"They're in some ways two sides of a coin," Mr. Malina said. "One is definitely exaggerated, and the dark side. More happens in an episode of 'Scandal' than in many seasons of other shows. Whereas 'West Wing' was there are people who do this, and they accomplish good things and they have noble purposes and it may be difficult and there's a lot to slog through and I had this little civics lesson. This is the flip side. And I think probably the truth of D.C. lies down the middle between these two shows."
But it's the crazy of "Scandal" that's getting a lot of attention these days.
"There are a couple of huge moments where it's like, 'No, really!?' How are you going to buy that back?" Mr. Malina said. "And I'm constantly impressed by Shonda and the writing staff because they figure out a way to go on, and I feel like in its way it's subversive and sly and risky to take your heroes and to go, well, they're doing some stuff that is not so nice."
And for viewers who tune in because the show is fun precisely because it's unbelievable? Mr. Malina is fine with that.
"Sure, I'm comfortable with bonkers," he said. "That being said, I know there are also people who buy into the characters deeply. ... You can kind of take it as seriously as you choose to."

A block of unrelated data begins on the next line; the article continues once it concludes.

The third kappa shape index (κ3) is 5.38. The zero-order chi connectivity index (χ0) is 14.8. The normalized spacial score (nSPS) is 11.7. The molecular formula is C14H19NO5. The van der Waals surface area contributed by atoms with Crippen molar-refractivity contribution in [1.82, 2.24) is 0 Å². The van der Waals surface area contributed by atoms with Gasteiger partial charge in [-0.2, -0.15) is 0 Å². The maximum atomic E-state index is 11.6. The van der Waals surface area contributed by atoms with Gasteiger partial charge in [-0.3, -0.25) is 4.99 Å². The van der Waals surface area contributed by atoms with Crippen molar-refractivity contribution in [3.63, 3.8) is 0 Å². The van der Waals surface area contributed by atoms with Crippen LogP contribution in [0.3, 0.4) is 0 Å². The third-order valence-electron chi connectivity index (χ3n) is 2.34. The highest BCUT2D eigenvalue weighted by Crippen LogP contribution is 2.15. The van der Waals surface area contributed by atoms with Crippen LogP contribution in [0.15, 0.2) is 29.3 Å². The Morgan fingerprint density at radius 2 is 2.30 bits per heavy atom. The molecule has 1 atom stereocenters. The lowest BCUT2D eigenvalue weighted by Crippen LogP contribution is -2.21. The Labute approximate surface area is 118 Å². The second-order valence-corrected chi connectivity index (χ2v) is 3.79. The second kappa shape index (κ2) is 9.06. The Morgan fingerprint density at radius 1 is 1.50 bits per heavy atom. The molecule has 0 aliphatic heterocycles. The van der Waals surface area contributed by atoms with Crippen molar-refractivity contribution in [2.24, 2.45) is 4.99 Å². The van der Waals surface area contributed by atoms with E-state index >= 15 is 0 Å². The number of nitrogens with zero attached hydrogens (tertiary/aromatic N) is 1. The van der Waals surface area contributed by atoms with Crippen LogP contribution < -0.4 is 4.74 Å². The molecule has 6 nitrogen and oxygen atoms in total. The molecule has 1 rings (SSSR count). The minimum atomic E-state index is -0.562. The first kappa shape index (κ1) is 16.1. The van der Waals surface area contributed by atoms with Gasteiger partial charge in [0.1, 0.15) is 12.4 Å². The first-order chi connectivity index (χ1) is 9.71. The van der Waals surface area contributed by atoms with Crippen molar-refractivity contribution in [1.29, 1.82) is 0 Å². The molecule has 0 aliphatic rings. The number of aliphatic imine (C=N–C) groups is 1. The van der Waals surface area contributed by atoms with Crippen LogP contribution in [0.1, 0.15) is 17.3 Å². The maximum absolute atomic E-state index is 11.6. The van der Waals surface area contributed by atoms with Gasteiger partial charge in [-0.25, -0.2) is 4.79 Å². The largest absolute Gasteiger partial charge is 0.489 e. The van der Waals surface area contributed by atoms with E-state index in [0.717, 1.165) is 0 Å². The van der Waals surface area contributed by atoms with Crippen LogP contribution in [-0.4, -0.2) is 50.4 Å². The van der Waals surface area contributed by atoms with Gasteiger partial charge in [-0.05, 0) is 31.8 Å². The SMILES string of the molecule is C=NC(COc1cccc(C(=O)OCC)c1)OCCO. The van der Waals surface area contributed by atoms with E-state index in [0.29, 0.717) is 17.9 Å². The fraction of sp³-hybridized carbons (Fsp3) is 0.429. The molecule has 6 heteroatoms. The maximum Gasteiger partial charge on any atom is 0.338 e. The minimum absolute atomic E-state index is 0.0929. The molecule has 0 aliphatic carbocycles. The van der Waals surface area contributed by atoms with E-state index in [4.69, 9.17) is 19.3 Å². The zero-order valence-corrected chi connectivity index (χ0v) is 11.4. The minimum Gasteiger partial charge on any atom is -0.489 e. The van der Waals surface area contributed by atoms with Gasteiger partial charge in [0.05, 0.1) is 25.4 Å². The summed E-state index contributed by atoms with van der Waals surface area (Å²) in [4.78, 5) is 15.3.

Ms. Rhimes may be less comfortable with viewers who tune in to "Scandal" for the comedy, some of it unintended.
"I'm OK with loving the show for any reason they want to as long as they don't say that it's a guilty pleasure," she said. "When you call a show a guilty pleasure, basically you're saying that it's crap but I can't stop watching it."
She said the goal was never to be 100 percent realistic, which is good because "Scandal" definitely is not realistic by any stretch of the imagination.
"I feel like we wanted to be a little high drama, a little Shakespearean if we could, in the sense of what the characters were up to and what they were doing," Ms. Rhimes said while seated on a sofa in a room outside the show's oval office set. "We debate a lot of facts, whether or not something is too far outside the bounds of something for us to do or whether it's OK. The thing I think is interesting is how much people are like, 'That's ridiculous,' and we're holding the newspaper article that's either 'This is what happened' or 'This is what 50 people believe happened' or here's a documentary where somebody believed this thing.
"It was interesting to us that we did the whole election stealing thing, and then the article came out about the current election and how everybody thought the Republicans were trying to steal votes in Ohio because the Republican candidate in Ohio owned the company that owned the voting machines," she continued. "That happened after we wrote the story, but we were like, wow. More often than not our stories come from something we saw or inspired by something we saw in the paper or I'll call up Judy and I'll go like, 'You don't have to tell me if this really happened, but could it have happened? Can you blink once if it's possible?' And so we take stuff from real life all the time. Sometimes it sounds too crazy to be true and sometimes it doesn't."
First Published January 30, 2013 12:00 am